William Shakespeare, adapted by Peter Schaufuss
Ashton Hall Saint Stephens

Ian McKellen and dancer Johan Christensen who share the role of 'Hamlet
Ian McKellen and dancer Johan Christensen who share the role of 'Hamlet

You could spend a pleasant evening with the Dance Hamlet at St. Stephens in Edinburgh. Dancers convey the basic storyline, a pounding soundscape reminiscent of Hollywood movies urges our attention and it only lasts sixty-five minutes.

There’s also Ian McKellen sampling seven speeches from Shakespeare’s Hamlet, including the final lines of the play in which he says to his dead self, “good-night, sweet prince; and flights of angels sing thee to thy rest.” There is no spoken dialogue. Almost every word we hear is by Ian McKellen, though Gertrude (Caroline Rees) does utter the words “help, help.”

There are also at the start of the show the repeated offstage amplified words of “who’s there” that terrify an on-stage character who presses his hands against his ears. I wondered if they were suggesting a theme of paranoia but the idea is never pursued.

Ian McKellen’s speeches are very consistent. They are always spoken with a weary seriousness as if we are sitting with him in an ancient library late at night. The intense energy of the rebel prince is left to Johan Christensen as a young, blond-haired Hamlet ready to dance in any direction.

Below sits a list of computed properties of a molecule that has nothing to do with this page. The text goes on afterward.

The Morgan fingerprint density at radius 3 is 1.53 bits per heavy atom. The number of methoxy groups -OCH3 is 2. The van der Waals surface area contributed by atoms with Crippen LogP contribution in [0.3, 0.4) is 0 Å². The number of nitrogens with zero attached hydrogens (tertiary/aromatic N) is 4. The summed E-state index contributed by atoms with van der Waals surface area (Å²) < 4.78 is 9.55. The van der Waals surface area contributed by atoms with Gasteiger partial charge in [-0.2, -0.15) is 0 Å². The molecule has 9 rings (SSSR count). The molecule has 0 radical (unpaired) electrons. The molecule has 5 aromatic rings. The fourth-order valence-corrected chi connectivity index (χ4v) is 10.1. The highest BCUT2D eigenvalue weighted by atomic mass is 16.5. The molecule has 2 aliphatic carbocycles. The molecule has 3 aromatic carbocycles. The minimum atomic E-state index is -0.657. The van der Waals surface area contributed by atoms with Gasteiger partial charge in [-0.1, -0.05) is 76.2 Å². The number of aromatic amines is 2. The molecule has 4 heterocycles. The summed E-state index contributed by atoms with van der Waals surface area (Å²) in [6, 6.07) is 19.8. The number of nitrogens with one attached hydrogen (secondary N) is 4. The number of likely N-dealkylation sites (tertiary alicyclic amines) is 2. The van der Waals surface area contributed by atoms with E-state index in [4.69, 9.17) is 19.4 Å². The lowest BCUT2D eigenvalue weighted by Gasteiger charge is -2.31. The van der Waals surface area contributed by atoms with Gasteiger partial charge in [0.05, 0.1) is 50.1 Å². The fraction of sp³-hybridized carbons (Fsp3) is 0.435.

The performance is pleasant, short and gentle enough not to worry small children. But it is generally too cautious. The texture of the dance is mostly basic display material that gives a visual summary of what is going on.

Individual characters adopt a pose and maintain it to the end. Ophelia (Katie Rose) dressed in white is a romantic free spirit delicately extending her limbs till she rolls off the stage dead. Claudius (Chauncey Parsons) sneers as he takes the crown from the dead body of Hamlet’s father, his dance movements subsequently replicating that sneer.

There is no dialogue, no complexity. The words spoken by Ian McKellen are dropped in like sweets but add nothing to the story.

This is a production that is going nowhere special but is happy to entertain an audience for a while before they sleep.

Reviewer: Keith Mckenna

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